Another thing to consider is your vestibule. A vestibule is the space outside your actual tent where you can store items out of the elements. In many cases, if you have a vestibule, it also means that your tent has a completely separate rain fly. The rain fly is the waterproof “tarp” that lays over your actual tent and keeps rain or snow from soaking you. If your rain fly is separate from your tent, you will likely be able to stake it out some distance, providing you with a dry space where you can set items on the ground.

I’ve personally seen many one-man tents that incorporate the rain fly into the tent itself, which does not allow you any room to store items outside of your actual tent but also out of the elements. One of my friends realized the annoyance of this design when an unexpected snow hit during a camping trip. He had nowhere to store his boots. His only options were to cover them with a plastic bag or bring the muddy things into his tent with him. Of course, neither of these are good options!

Personally, I chose an Alps Mountaineering one-man tent called the Lynx 1. While there are nicer products out there, this tent combined cost effectiveness with a free-standing feature and a separate rain fly. It’s served me well.

Tips and Tricks

Camping in a one-man tent might seem daunting to some people, particularly if going solo, but the reality is that, with the right knowledge of proper practices, it can be a breeze. Here I’ll lay out some practical tips and tricks related to camping in a one-man tent that I’ve learned during my various outdoor adventures.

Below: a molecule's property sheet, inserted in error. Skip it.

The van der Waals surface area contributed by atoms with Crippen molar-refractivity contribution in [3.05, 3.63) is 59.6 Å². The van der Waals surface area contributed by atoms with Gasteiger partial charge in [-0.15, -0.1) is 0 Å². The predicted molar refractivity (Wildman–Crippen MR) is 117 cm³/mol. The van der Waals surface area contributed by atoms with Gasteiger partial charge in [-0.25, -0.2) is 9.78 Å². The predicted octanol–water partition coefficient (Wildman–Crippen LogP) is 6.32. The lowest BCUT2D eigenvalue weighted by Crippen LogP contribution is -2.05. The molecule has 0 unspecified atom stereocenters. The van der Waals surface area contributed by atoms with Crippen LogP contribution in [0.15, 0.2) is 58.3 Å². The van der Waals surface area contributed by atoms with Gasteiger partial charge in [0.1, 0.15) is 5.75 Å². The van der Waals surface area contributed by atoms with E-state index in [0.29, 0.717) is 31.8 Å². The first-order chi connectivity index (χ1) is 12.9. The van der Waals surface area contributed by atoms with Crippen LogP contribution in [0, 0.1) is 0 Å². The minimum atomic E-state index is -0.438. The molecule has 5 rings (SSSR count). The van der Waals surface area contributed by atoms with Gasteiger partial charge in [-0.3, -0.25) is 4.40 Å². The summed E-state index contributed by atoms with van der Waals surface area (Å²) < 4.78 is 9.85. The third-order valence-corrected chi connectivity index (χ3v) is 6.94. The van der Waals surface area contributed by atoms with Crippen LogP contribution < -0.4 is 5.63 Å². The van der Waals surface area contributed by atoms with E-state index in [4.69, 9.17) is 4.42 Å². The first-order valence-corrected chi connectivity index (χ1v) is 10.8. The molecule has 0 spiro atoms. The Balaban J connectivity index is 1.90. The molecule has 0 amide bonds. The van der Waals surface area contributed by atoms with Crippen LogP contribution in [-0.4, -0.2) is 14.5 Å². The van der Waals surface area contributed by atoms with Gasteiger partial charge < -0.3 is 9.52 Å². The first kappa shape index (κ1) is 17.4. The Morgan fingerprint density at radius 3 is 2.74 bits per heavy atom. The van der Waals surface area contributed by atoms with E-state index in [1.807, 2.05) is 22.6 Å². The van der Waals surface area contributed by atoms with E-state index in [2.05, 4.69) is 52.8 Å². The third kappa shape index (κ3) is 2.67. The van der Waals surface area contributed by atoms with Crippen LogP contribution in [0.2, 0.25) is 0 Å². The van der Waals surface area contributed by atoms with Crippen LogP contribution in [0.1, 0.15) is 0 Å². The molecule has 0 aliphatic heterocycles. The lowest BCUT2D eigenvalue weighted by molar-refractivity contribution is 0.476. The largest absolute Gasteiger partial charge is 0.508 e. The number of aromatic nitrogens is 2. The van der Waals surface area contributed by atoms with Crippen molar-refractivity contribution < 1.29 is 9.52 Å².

• If possible, bring a small shovel to level out a spot for your tent. Obviously, when backpacking, you’ll want to make sure your pack is as light as possible, which means cutting as much unnecessary weight as you can. But a small shovel is often worth having despite the weight. The last thing you want, which I’ve experienced a few times, is to have a bulging root or rock under your tent. It doesn’t make for easy sleeping! There are many collapsible, lightweight shovels on the backpacking market. For instance, I bought a small aluminum shovel from Walmart that fits in the palm of my hand.
  • Consider investing in an inflatable sleeping pad. Remember that rock or root I mentioned that can turn your peaceful night in the woods into a fiasco filled with backaches? Another way to avoid it is to purchase an inflatable sleeping pad. Like a tiny air mattress, an inflatable pad, although not essential, can save you a world of hurt!
  • Consider purchasing a pillow. Again, while a pillow isn’t an essential, it can be a worthwhile purchase. Especially when you’re backpacking, a pillow—whether inflatable or traditional—can keep your neck from getting stiff.
  • Keep your rain fly off during good weather! One reason I love having a separate rain fly is that I can throw it off during good weather and sleep under the stars. This simply isn’t possible if your tent has a built-in rain fly.
  • Bring an extra small tarp if you expect heavy rain or snow. If you have a four-season tent, this shouldn’t necessarily be an issue, but I’ve found that bringing a small, lightweight tarp along with me is a great idea when I know weather will be rolling in. The tarp can be spread out under your tent to keep excess moisture away from it or tied up over your tent to prevent excessive rain or snow from dowsing your tent.